2- Be loose with it. Either loosely track some meals, then cut it short and finish out the day intuitively, or eat your main meals based off of your meal plan and trust yourself to handle any snacks or small meals on your own. Take a more relaxed approach with your plans/macros.
3- Allow yourself a treat. If you are still going to loosely track, then add that cookie or ice cream cone into your macros and go from there.
If you’re taking a more intuitive approach, then just keep an eye on your serving and stop eating that treat when you’re satisfied. One slice of cake isn’t an issue-- an entire cake, plus large soda, plus 5 cookies because “screw it, I already ate the cake…” is.
4- If you’re going to indulge in something out-of-the-norm, do it with friends/family! Go to dinner, meet up for breakfast, do something so you’re making memories out of those extra macros! It beats hitting up the McDonald’s drive-thru and eating a Big Mac by yourself on your ride home…
5- Train hard, but not excessive. The calorie bump is intended to fuel you, so let it! Use the calories to train harder, lift heavier, and feel better. Don’t look at them as a reason to train longer and more aggressively in an attempt to “burn them off”.
If you are jumping into my post-show approach, then remember to:
1- Keep a focus on your calories. Again, you want them to go up and continue to climb from there-- make sure you’re doing this! As the weeks go on, add in more carbs, add in more fat, and make sure you’re getting adequate amounts of protein in.
Feel it out and see how your body is responding-- how are your energy levels? How is your strength? How is your sleep? How are you recovering? Yes, you will gain weight, no, that does not mean it’s time to stop adding food in! Weight gain is necessary post-show, you need to come out of your caloric deficit and balance everything out within your body! Those points just mentioned (energy, strength, sleep…) will tell you how you’re responding better than your physical appearance will.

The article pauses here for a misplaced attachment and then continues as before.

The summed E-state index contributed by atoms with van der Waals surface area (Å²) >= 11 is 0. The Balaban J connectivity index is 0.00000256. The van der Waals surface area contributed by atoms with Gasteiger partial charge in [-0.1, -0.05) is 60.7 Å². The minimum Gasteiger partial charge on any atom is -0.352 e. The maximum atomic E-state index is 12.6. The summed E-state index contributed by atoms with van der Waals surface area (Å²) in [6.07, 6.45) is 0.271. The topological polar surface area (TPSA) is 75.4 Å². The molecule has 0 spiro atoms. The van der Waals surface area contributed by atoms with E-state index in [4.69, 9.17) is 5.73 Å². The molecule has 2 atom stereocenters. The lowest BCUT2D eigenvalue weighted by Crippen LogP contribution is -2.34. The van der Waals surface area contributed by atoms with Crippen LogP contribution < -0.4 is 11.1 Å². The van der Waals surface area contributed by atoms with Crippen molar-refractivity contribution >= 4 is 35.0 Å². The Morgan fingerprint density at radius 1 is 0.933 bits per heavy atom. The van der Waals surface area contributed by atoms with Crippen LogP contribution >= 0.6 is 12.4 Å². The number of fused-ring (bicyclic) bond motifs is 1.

2- I’ve said it a million times before and I’ll say it again: pick and choose your battles. If you want something less nutrient-dense, then make sure you’re still getting nutritious options in elsewhere. If you have a weekend packed with social events and outings coming up, then be as consistent and on-point as you can the few days leading up to it. Consistently make healthy options, even on the days where you’re eating is more inconsistent.
3- Remember that this isn’t a free-for-all. Just because you have no strict rules on what you can or can’t eat, or how much you can or can’t eat, doesn’t mean you can run around like a kid in a candy store. The point is to eat an appropriate amount of calories (and nutritious ones at that), not to pig-out on junk everyday because “you can”. Exercise self control.
4- Understand that you will still have days where you may have poor body image, feel some food anxiety, or experience a little bit of the “post show blues”. You just spent a solid chunk of time training your brain to think one way, it’s going to take a little while to “un-train” it. You can’t expect yourself to mentally jump right back to typical patterns of thinking, it will take some time. In the meantime, don’t harp on any negative emotions that may pop up-- be kind to yourself and let things gently settle back to normal.
5- This one goes for you, too: train hard, but not excessive. Use all the calories to lift heavier and perform better, do not try and burn them off.
At the end of the day, the goal of any post-season diet is happiness.
What is going to make you the happiest? Skipping out on social events, fearing a “free meal” but being able to say you’ve followed your reverse diet perfectly (even though you probably didn’t…) or experiencing life, exhibiting balance, and making memories?